Document Type : Research Articles
Policy and Planning Development Unit, Division of Policy Development and Strategic Plan, National Cancer Institute, Department of Medical Services, Ministry of Public Health, Bangkok, Thailand.
Regional Health Support Unit, Division of Policy Development and Strategic Plan, National Cancer Institute, Department of Medical Services, Ministry of Public Health, Bangkok, Thailand.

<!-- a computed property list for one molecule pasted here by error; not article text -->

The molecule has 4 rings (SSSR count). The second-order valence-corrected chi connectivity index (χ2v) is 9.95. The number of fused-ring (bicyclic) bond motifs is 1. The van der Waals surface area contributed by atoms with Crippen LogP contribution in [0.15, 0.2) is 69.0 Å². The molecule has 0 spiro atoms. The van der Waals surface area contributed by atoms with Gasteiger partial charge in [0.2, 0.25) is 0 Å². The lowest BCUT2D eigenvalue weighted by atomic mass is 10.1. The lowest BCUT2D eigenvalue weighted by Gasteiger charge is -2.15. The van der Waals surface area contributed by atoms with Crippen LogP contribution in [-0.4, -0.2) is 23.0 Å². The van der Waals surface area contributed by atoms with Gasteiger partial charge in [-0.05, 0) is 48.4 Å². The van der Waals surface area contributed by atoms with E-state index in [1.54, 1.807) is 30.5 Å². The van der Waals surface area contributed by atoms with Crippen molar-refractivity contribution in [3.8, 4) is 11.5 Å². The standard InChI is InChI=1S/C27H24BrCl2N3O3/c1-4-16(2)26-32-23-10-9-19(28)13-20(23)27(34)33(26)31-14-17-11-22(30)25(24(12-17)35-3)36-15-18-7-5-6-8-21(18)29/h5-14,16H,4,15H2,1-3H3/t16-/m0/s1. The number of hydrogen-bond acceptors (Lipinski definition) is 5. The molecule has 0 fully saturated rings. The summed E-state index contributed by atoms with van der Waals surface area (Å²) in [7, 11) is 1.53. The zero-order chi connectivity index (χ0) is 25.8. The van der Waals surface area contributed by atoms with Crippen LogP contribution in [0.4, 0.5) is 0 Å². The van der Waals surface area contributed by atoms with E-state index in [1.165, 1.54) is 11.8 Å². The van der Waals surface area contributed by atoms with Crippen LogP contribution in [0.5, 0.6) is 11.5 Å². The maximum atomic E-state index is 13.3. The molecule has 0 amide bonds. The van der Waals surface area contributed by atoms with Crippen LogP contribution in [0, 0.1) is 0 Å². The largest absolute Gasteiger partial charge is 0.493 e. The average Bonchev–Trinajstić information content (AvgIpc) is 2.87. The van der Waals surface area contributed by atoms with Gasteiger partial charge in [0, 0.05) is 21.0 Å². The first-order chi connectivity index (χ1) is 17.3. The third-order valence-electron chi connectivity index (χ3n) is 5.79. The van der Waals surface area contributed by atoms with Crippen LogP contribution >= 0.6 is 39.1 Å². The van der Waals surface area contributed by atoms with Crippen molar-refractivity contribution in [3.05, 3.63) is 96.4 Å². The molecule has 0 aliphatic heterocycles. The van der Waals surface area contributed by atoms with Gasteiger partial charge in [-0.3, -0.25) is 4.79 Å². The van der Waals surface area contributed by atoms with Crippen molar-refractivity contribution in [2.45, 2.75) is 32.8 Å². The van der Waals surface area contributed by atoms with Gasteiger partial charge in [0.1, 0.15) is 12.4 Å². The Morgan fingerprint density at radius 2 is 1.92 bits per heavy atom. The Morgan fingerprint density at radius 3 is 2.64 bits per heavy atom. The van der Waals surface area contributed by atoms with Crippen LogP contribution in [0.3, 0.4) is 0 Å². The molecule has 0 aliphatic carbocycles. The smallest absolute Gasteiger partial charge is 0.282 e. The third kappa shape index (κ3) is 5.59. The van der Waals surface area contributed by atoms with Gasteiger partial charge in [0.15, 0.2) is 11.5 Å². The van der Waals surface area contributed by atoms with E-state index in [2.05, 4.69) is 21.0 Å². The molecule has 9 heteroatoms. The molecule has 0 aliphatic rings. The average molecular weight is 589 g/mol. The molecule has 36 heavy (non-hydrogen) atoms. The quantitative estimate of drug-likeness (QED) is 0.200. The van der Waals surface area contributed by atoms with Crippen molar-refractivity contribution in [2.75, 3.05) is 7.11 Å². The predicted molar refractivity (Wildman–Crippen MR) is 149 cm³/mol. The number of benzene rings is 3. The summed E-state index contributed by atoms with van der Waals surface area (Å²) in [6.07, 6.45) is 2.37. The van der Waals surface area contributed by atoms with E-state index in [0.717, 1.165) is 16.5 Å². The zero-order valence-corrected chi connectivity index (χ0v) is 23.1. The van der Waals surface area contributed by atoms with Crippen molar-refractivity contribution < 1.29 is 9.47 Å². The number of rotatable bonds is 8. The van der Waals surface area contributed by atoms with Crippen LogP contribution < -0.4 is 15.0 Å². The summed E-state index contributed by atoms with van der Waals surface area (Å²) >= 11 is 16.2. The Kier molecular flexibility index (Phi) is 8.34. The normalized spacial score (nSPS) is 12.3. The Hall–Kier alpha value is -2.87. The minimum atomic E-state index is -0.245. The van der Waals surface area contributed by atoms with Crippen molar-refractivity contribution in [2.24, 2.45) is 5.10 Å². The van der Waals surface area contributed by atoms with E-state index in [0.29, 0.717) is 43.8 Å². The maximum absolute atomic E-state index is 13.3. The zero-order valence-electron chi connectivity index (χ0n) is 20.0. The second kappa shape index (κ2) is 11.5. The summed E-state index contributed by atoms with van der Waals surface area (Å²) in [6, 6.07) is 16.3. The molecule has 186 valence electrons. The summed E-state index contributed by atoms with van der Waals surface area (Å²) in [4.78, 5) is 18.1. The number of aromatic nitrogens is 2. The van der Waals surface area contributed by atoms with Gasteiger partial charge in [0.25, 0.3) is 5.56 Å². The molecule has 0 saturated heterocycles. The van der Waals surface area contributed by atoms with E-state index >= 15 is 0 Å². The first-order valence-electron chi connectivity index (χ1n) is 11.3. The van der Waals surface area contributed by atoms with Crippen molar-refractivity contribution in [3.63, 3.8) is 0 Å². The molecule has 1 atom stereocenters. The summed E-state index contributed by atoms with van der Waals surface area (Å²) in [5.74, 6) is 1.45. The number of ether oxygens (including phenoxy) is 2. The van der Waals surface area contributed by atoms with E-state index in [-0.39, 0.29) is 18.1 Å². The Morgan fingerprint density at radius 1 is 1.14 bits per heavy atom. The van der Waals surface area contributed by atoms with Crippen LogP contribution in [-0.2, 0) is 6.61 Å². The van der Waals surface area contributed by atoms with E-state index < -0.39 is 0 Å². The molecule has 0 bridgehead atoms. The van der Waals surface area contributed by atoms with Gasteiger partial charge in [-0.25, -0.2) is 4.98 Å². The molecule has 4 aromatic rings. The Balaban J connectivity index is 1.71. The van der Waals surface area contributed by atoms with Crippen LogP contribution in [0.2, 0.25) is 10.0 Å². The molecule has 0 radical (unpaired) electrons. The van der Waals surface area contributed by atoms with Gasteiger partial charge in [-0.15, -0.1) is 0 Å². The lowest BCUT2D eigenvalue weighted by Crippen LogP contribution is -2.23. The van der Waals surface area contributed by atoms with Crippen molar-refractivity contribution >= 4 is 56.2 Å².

Background: Colorectal cancer is an important public health problem in Thailand. The health workforce is one of the key strategies to reduce the burden of cancer. They are not only involved in patient care, but they can improve public knowledge of cancer within their community. This study aimed to explore the knowledge and attitudes toward colorectal cancer among Thai healthcare workers. Methods: A cross-sectional pilot study was conducted from October 2021 to March 2022. Convenience sampling was used to recruit study participants who worked in selected primary healthcare units or hospitals located in different regions across the country. The data on demographics and health behavior, knowledge of using the Fecal Immunochemical Test (FIT), and knowledge and attitudes toward colorectal cancer were collected using self-administered questionnaires. Descriptive statistics were used for data analysis. Results: A total of 300 healthcare workers were recruited in the study. The majority of participants presented a healthy lifestyle: 74% were in the healthy weight range, 68% had never consumed alcohol, and 99.3% were never smokers. More than 70% of participants provided correct answers to questions about the use of a FIT kit. The mean score for knowledge of colorectal cancer was 12.16 + 2.16 (out of 14) and 240 (80%) participants were considered to have adequate knowledge. Also, colorectal cancer knowledge was associated with age of participants (p<0.05). Most of the participants (76.2-92.3%) had positive attitudes toward colorectal cancer screening, however about half of them thought that a colonoscopy could be painful, uncomfortable, and embarrassing. Conclusions: Overall, the majority of participants had adequate knowledge of colorectal cancer and positive attitudes toward its screening. The present study provided overview information on practical guidance for undertaking a nationwide survey in the future.